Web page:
From misdirection and the magical practice of "forcing", to mirror neurons and synaptic plasticity, Sleights of Mind is a spellbinding mix of magic and science. The authors invite us to sip this heady potion as they show us how understanding the myriad ways in which the brain is deceived by magic may solve some of the mysteries surrounding how it works.

“Magic tricks fool us because humans have hard-wired processes of attention and awareness that are hackable,” say the authors. Magicians use your mind’s intrinsic properties against you. In a magical feat of their own, the authors persuaded magicians such as James Randi and Teller from the Las Vegas headline act Penn and Teller to deconstruct tricks so that Macknik and Martinez-Conde could later attempt to reconstruct what is going on inside your head “as you are suckered”.

Magic, say the neuroscientists, could reveal how the brain functions in everyday situations such as shopping. However, it is a stretch to believe, as the authors do, that if you’ve bought an expensive item that you never intended to buy, then you were probably a victim of the “illusion of choice”, a technique magicians use to rob their dupes of genuine choice.

The magician toys with us when he appears to put a coin into his right hand, closes it, waves his left over it, and then opens the right. The coin, which we feel must still be there, has “vanished”. He makes us experience the impossible by disrupting the expected relationship between a cause and its effect.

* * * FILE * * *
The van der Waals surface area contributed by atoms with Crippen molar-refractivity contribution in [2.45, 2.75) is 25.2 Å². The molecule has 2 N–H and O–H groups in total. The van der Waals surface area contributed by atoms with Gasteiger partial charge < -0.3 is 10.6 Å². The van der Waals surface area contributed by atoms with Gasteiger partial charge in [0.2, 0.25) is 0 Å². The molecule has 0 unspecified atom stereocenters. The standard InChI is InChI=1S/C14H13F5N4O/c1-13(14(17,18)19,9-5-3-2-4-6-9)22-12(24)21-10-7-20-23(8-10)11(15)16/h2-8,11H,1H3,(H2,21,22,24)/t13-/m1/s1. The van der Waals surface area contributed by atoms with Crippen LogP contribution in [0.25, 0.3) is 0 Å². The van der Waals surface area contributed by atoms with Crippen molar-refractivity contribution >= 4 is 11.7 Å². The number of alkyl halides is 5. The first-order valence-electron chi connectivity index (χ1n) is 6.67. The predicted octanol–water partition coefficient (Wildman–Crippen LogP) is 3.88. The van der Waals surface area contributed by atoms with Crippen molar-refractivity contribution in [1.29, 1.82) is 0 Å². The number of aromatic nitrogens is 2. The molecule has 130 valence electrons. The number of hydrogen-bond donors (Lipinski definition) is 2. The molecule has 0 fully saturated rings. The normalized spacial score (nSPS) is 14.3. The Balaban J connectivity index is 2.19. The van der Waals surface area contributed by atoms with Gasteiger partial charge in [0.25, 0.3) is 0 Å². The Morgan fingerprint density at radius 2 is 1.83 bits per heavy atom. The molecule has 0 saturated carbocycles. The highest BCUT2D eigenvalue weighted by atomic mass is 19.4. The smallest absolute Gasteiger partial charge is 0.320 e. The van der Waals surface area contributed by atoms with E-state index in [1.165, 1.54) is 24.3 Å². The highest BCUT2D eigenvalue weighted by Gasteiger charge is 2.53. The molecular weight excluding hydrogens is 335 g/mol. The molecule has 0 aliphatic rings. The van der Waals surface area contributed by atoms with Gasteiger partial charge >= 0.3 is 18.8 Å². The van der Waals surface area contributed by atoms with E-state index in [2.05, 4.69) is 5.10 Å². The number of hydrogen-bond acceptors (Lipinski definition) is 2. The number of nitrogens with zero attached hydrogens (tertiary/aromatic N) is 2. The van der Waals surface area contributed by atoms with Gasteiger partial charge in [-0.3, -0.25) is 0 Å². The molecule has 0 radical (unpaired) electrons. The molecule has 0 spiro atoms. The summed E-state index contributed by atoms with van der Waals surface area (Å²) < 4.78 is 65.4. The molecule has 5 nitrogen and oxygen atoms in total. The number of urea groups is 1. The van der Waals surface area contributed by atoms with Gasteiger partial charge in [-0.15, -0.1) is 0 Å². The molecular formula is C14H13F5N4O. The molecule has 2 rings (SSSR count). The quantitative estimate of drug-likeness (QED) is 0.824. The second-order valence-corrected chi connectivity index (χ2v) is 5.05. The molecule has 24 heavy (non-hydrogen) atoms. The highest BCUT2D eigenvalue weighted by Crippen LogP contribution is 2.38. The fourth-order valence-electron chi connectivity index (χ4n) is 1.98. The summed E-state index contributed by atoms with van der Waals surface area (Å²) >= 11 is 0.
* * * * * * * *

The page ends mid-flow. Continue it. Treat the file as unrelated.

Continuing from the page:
What we see, hear, and feel is based on what we expect to see, hear and feel due to our experiences and memories. When these expectations are violated the brain takes more time to process data or our attention focuses on the violation. Success or failure for the magician relies on his skill in diverting our attention away from the method and towards the magical effect.

Great magicians, through countless hours of practice, manipulate our attention, memory and causal inferences using a bewildering combination of visual, auditory and tactile methods. The greatest magic show on earth, though, is the one happening in your brain.

Thursday, 4 November 2010


Ghost Particle

Neutrino by Frank Close

New Scientist, 6 November 2010

For a moment in the late 1920s, Niels Bohr considered the unthinkable: abandoning the notion of conservation of energy. He wasn't calling for its wholesale rejection, only that it be disregarded whenever a neutron decayed into a proton and an electron, as some energy appeared to go missing along the way.

Wolfgang Pauli, who was wont to damn poor ideas as "not even wrong", came up with a solution he called "a terrible thing" - an unknown particle to account for the missing energy. Since it had to be electrically neutral with little or no mass, it was called the neutrino, the "little neutral one".